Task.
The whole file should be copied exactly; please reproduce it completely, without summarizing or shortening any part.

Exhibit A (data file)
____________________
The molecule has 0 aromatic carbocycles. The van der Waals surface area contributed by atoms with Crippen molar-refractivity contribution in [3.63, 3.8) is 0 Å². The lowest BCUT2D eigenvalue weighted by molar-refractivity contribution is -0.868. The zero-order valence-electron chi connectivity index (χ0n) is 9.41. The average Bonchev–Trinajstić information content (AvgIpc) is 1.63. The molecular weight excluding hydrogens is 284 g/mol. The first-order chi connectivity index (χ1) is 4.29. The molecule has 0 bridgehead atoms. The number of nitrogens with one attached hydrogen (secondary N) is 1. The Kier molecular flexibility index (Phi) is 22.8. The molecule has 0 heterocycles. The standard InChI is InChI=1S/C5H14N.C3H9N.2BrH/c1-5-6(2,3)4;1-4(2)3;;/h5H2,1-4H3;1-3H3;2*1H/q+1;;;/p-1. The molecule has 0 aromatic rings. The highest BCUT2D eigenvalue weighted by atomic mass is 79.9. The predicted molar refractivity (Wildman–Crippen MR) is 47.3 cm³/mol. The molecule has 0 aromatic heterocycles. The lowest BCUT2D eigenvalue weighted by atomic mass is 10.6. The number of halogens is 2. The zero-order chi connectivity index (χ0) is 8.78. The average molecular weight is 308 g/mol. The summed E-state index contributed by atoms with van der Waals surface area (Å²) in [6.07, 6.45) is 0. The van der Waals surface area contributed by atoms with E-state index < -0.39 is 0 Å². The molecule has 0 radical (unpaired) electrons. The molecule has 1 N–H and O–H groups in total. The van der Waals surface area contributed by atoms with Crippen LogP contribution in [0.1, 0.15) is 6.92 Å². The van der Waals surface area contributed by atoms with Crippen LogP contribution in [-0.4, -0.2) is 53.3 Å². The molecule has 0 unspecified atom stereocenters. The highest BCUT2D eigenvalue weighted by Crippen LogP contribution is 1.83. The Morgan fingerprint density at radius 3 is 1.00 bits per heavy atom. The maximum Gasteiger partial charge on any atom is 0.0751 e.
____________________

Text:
The molecule has 0 aromatic carbocycles. The van der Waals surface area contributed by atoms with Crippen molar-refractivity contribution in [3.63, 3.8) is 0 Å². The lowest BCUT2D eigenvalue weighted by molar-refractivity contribution is -0.868. The zero-order valence-electron chi connectivity index (χ0n) is 9.41. The average Bonchev–Trinajstić information content (AvgIpc) is 1.63. The molecular weight excluding hydrogens is 284 g/mol. The first-order chi connectivity index (χ1) is 4.29. The molecule has 0 bridgehead atoms. The number of nitrogens with one attached hydrogen (secondary N) is 1. The Kier molecular flexibility index (Phi) is 22.8. The molecule has 0 heterocycles. The standard InChI is InChI=1S/C5H14N.C3H9N.2BrH/c1-5-6(2,3)4;1-4(2)3;;/h5H2,1-4H3;1-3H3;2*1H/q+1;;;/p-1. The molecule has 0 aromatic rings. The highest BCUT2D eigenvalue weighted by atomic mass is 79.9. The predicted molar refractivity (Wildman–Crippen MR) is 47.3 cm³/mol. The molecule has 0 aromatic heterocycles. The lowest BCUT2D eigenvalue weighted by atomic mass is 10.6. The number of halogens is 2. The zero-order chi connectivity index (χ0) is 8.78. The average molecular weight is 308 g/mol. The summed E-state index contributed by atoms with van der Waals surface area (Å²) in [6.07, 6.45) is 0. The van der Waals surface area contributed by atoms with E-state index < -0.39 is 0 Å². The molecule has 0 radical (unpaired) electrons. The molecule has 1 N–H and O–H groups in total. The van der Waals surface area contributed by atoms with Crippen LogP contribution in [0.1, 0.15) is 6.92 Å². The van der Waals surface area contributed by atoms with Crippen LogP contribution in [-0.4, -0.2) is 53.3 Å². The molecule has 0 unspecified atom stereocenters. The highest BCUT2D eigenvalue weighted by Crippen LogP contribution is 1.83. The Morgan fingerprint density at radius 3 is 1.00 bits per heavy atom. The maximum Gasteiger partial charge on any atom is 0.0751 e.